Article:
Back in Orange County, America where we live now, my cafe of choice is “Bliss”. It serves great salads, and is mainly organic, with a wide variety of options for vegetarians and those with problematic food allergies … Yesterday, I was standing waiting for my standard (nut-milk latte), and three men came in. They had a long discussion in a foreign language around the menu board, and then one asked…
“Can I have a macchiato with three espresso shots?”
The barrista looked up, and said “um… are you sure?”
“Yes!” the man retorted quickly.
Barista: Um… you know that’s *super* strong?
Barista: Uh… I don’t think you actually want three shots.
At that point, I had heard certain vowel sounds that made it clear to me that they were speaking Spanish, and their clothes were clearly not North American. What I was hearing in the order was “I’d like my coffee like mud from home but with a dash of milk”. So I had to step in.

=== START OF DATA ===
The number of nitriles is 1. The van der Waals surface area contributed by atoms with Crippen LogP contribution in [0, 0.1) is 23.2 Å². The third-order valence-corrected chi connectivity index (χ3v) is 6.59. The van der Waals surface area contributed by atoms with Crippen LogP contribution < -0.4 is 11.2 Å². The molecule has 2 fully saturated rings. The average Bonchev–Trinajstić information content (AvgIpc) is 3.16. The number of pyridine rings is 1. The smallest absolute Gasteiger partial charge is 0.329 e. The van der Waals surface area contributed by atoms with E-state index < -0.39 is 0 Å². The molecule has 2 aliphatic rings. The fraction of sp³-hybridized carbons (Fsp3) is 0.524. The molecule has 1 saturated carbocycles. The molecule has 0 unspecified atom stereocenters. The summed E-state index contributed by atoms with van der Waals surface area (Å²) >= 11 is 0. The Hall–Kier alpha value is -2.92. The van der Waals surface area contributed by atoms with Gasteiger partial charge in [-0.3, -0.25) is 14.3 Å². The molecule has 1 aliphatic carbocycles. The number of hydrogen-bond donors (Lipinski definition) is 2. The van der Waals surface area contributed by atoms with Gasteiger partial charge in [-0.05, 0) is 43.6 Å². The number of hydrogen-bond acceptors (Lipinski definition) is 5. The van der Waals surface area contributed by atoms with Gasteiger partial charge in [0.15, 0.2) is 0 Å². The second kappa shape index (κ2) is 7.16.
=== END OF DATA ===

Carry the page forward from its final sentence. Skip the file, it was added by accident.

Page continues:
Me: Uh – I’ll vouch for them. These men are European. They really do want three shots.
Man: YES! Thank you!!!!
Barista: They aren’t mistaking a macchiato for something else?
Me: At a guess, I’d say nope, they mean it.
The barista shrugged and agreed to their order. He and I had a friendly interchange about the prevalence of Starbucks in America, and how many people come in asking for a caramel macchiato, but actually mean a large amount of foam, sugar and hardly any espresso. I smiled because I knew that what he was saying was true. But, it’s interesting when Starbucks is the yardstick by which a European’s coffee order is measured in the States. Ironic? I think so, just a little bit.
Fast-forward to Saturday. As usual, I stood waiting for a coffee (an Americano, or “long black” in Australian coffee speak) while customers piled in and ordered brunch. A family of three picked up their coffees from the counter. The man took three steps towards the door, then doubled back and, as loudly as he could said:
“Uh… this coffee is really NOT hot enough”.